The Vikings from Iceland reached Labrador and the island of Newfoundland a thousand years ago. European exploration began in 1497 with the arrival of the Italian John Cabot, who first drew up a map of Canada's East Coast.
In the mid 16th century, French exploration here began with Jacques Cartier. Cartier heard two captured guides speak the Iroquoian word kanata, meaning "village." By 1550 the name "Canada" started appearing on maps. Samuel Champlain established settlements on the east coast and then built a fortress at what is now known as Quebec City.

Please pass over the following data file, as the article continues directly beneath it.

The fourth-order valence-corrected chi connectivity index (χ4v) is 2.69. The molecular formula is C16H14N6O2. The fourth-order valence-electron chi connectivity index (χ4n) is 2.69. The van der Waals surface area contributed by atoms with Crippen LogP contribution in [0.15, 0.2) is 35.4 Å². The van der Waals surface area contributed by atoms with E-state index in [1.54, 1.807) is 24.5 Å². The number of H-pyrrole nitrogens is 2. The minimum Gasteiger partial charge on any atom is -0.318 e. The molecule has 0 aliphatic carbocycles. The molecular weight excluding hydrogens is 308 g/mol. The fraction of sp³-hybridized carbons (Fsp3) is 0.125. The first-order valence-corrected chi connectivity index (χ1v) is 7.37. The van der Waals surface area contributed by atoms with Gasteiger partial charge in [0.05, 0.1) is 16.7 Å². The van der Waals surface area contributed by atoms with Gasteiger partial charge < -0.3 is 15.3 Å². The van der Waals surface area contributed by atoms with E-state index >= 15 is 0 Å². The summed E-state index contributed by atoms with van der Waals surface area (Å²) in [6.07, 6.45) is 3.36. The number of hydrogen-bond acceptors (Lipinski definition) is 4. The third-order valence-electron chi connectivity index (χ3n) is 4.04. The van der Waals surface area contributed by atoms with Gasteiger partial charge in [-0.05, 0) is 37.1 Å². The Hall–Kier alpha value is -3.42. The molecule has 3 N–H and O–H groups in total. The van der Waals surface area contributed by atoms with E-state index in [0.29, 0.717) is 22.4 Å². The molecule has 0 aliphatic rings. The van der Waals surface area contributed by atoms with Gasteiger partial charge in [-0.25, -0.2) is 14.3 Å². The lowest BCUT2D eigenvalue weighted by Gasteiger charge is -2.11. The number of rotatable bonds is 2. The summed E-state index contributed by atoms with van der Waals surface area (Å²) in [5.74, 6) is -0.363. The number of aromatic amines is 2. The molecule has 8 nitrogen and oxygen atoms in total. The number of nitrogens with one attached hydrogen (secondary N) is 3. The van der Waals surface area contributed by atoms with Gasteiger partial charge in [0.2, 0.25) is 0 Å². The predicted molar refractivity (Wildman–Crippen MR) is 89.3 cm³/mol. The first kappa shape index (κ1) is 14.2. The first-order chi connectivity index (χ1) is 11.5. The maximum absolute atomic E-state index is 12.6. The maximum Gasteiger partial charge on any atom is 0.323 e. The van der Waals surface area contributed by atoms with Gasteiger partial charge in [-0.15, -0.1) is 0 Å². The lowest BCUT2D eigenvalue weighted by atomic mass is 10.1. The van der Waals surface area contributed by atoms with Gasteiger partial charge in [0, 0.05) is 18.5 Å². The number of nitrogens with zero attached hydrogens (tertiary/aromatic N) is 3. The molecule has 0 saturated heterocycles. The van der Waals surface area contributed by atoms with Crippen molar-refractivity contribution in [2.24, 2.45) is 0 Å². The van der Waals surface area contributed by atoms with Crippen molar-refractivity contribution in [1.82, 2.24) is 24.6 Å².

At the same time, English adventurers such as Henry Hudson were exploring the land and Britain was establishing colonies in North America. By the 1700s, England and France were fighting over "Canada". Eventually, Great Britain won, marked by victory in 1759 during the Battle of the Plains of Abraham at Quebec City.